Central Valley and Death Valley

We had a few hours’ drive South along California’s Central Valley before turning the corner at Bakersfield and heading North-East again towards Death Valley: for those who aren’t familiar with the geography, it’s basically Coast / Mountain Range / Central Valley / Mountain Range. The second mountain range is pretty high with few roads crossing it and, at this time of year, snow-covered. There were National Parks etc that we’d have liked to have visited, but it just wouldn’t have been possible / practical.

There isn’t much in the way of tourist interest down the Central Valley, though I did find the proliferation of huge billboards saying “Thank you for voting to make America Great Again” quite intriguing. From what we could work out from the variety of other signage around, folk in the agricultural areas here want more water and more jobs. Good luck with that one, Donald.

We did stop to visit Colonel Allensworth State Historic Park, which is basically a collection of buildings dating back to the early 1900s. Colonel Allensworth was born a slave in 1842 but later became a chaplain in the US Army, retiring in 1906 as the most senior serving African American. He went on to found the town of Allensworth where African Americans would be able to live free of discrimination and do well for themselves through education and hard work. Just 5 years after the town was founded, though, the railway stop it was next to was moved, costing the town a lot of trade. That and water supply problems resulted in the town’s speedy decline. Nowadays no-one lives there; plaques outside each house tell you who lived there and you’re encouraged to peep through the windows….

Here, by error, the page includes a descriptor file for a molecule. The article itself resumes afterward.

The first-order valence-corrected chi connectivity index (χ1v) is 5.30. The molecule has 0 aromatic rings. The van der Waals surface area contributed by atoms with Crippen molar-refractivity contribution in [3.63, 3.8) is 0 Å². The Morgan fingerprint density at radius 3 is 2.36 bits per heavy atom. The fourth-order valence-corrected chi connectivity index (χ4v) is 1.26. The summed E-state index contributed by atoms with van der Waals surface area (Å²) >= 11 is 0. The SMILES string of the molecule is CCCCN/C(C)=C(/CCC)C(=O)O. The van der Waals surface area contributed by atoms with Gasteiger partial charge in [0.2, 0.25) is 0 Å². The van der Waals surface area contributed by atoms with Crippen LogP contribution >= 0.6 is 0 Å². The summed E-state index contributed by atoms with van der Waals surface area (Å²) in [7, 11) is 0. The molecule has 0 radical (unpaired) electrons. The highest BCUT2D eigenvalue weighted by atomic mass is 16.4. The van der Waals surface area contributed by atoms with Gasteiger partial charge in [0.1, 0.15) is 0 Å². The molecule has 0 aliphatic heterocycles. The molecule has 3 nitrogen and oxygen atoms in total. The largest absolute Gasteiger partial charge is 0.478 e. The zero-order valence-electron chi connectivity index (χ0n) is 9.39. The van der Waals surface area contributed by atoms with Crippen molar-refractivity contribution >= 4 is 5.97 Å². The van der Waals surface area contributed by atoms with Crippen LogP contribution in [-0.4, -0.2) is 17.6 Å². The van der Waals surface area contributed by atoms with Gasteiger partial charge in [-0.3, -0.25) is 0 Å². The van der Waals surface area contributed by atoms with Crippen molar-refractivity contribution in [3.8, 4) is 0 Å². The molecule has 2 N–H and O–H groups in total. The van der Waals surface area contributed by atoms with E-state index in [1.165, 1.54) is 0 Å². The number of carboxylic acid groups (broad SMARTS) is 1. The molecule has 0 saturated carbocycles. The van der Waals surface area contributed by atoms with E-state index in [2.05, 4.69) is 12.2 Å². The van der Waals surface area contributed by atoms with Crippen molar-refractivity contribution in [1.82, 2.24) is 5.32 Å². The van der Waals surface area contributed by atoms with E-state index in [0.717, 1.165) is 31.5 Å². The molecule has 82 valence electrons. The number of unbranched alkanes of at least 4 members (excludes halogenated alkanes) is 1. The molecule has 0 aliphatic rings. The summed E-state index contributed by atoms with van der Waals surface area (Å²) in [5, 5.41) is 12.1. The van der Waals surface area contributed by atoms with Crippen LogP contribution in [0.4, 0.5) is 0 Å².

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Mark was particularly pleased when we came to the house where the Dotson family had opened a restaurant in their front room; peeping through the front window, there it was – a PIE!


We spent 4 nights / 3 days in Death Valley. This was definitely the time of year to visit!



There was more there to see than I’d imagined. On our first day we walked up a canyon and visited an area of big sand dunes:






On day 2 we moved on a short distance (20-odd miles) from Stovepipe Wells to Furnace Creek. Here’s Mark hunting for pupfish in a Salt Creek (we didn’t see any):


At an old borax works:


Day 3: a walk up another canyon:


We had to visit the lowest point in America:



Then it was, unfortunately, time to slowly head out of Death Valley, via more viewpoints, and start trundling back the reasonably short distance to Las Vegas.


We had a night at Red Rock Canyon just outside Las Vegas, and then continued to the Sam’s Town campground, a short distance from the Cruise America depot for an afternoon of packing and cleaning   😦